Like I said in my last post I have to read a couple of books before my trip to Israel. Though my professor, Brother Dave thought I had already left (I leave on June 16), I appreciate his shout out on his blog. And to his wish for me I hope the trip does change me.
The book that I just finished is called Israel: A History by Martin Gilbert. This is no formal book review but just a mere reflection. The book is pure history and reading it reminded me how much I enjoy reading history. I majored in history after all!
It was a fascinating read to see the determination of a people rallying one goal, one vision. Many of the first Jewish settlers working on their kibbutzim knew that they would never see the day when they would become a recognized State. But they planted and farmed with the hope that generations down the road would realize that hope.
The book contains around 700 pages, which for a guy like me is a monster of a book. I poured into the book the last couple of days because I need to start focusing on studying Modern Hebrew and I found myself greatly affected by the read. I was most overwhelmed by all the wars; all the fighting within and without. Being somewhat of a military buff I was impressed over and over again how Israel fought and won so many battles and wars being outnumbered and surrounded. The most impressive was the Six Day War, where it appeared they were on the brink of destruction and managed to thwart the enemy within a couple of days and even gain territory (which has been a major source of contention the last thirty years and still a huge problem today). Though the Six Day War was an impressive victory that carried “minimal” casualties, I was deeply affected by the quote of an Israel soldier who fought in Jerusalem during the war.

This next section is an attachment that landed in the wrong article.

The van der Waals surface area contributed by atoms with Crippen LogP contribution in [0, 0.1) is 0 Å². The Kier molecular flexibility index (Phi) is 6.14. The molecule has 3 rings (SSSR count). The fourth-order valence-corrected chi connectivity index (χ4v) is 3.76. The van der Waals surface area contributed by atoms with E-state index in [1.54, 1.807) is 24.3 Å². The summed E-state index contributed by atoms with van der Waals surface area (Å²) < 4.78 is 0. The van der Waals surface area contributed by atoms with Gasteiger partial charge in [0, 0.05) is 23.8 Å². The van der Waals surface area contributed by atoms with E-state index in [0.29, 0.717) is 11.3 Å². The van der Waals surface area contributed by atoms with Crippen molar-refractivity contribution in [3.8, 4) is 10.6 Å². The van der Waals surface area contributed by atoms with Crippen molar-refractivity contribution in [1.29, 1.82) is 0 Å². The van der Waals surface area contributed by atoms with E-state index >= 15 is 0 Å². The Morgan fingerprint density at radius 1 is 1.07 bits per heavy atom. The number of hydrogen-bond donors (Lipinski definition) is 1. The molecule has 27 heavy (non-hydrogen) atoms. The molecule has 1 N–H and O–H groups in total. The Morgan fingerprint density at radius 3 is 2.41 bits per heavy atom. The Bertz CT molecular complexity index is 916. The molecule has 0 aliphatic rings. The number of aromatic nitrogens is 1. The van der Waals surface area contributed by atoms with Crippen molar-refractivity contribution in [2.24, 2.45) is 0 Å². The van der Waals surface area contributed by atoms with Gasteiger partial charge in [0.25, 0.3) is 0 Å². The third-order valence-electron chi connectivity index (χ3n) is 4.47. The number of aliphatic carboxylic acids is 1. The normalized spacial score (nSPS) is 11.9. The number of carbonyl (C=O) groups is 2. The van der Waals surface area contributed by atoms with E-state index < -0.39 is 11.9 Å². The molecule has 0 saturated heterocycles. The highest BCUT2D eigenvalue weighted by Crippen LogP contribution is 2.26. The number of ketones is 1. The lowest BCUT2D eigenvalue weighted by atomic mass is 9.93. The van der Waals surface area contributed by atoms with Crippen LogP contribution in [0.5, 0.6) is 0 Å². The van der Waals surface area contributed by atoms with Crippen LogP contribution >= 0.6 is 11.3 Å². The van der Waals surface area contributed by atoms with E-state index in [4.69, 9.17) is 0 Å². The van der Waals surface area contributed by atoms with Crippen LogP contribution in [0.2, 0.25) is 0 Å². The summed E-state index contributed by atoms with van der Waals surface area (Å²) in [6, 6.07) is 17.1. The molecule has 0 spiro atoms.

I came back without any joy. The victory didn’t mean anything to me. None of us could even smile, though the people were cheering us when we came through the Mandelbaum Gate. But we had lost 50 per cent of our company. Another company – fifty men – came back with four alive. I never want to go back. I’ve had enough of the place. I’ll tell you in two words what the battle was: murder and fear, murder and fear. I’ve had enough, enough. We had to do it, though, That’s all I know. But it must never, never happen again. If it doesn’t then perhaps it will have been worthwhile. But only if it never happens.
War is terrible, even if there is a “just cause”. The words “But it must never, never happen again” have stuck with me. It was a tough read because it doesn’t allow anyone to be excused from the reality of hatred that exists in the world. Such are the consequences of Sin. The hatred of the Jews. The hatred of the Arabs. It is terribly sad and tragic and my heart was heavy seeing the mistreatment of both peoples.
I am thankful to be a citizen of a kingdom, the Kingdom of God, where such distinctions are not made. Enemies are to be loved and Christ is to be proclaimed in actions and words. It is a beautiful picture in Revelation where the City’s gates are always opened. A sign of peace. A sign of rest. Until that day may we persevere by the beauty and truth of the Gospel.
I am thankful for the read. It pushed me and made me more aware of the precarious situation in the Middle East. The need to pray is all the more prevalent. May we take up this responsibility with zeal.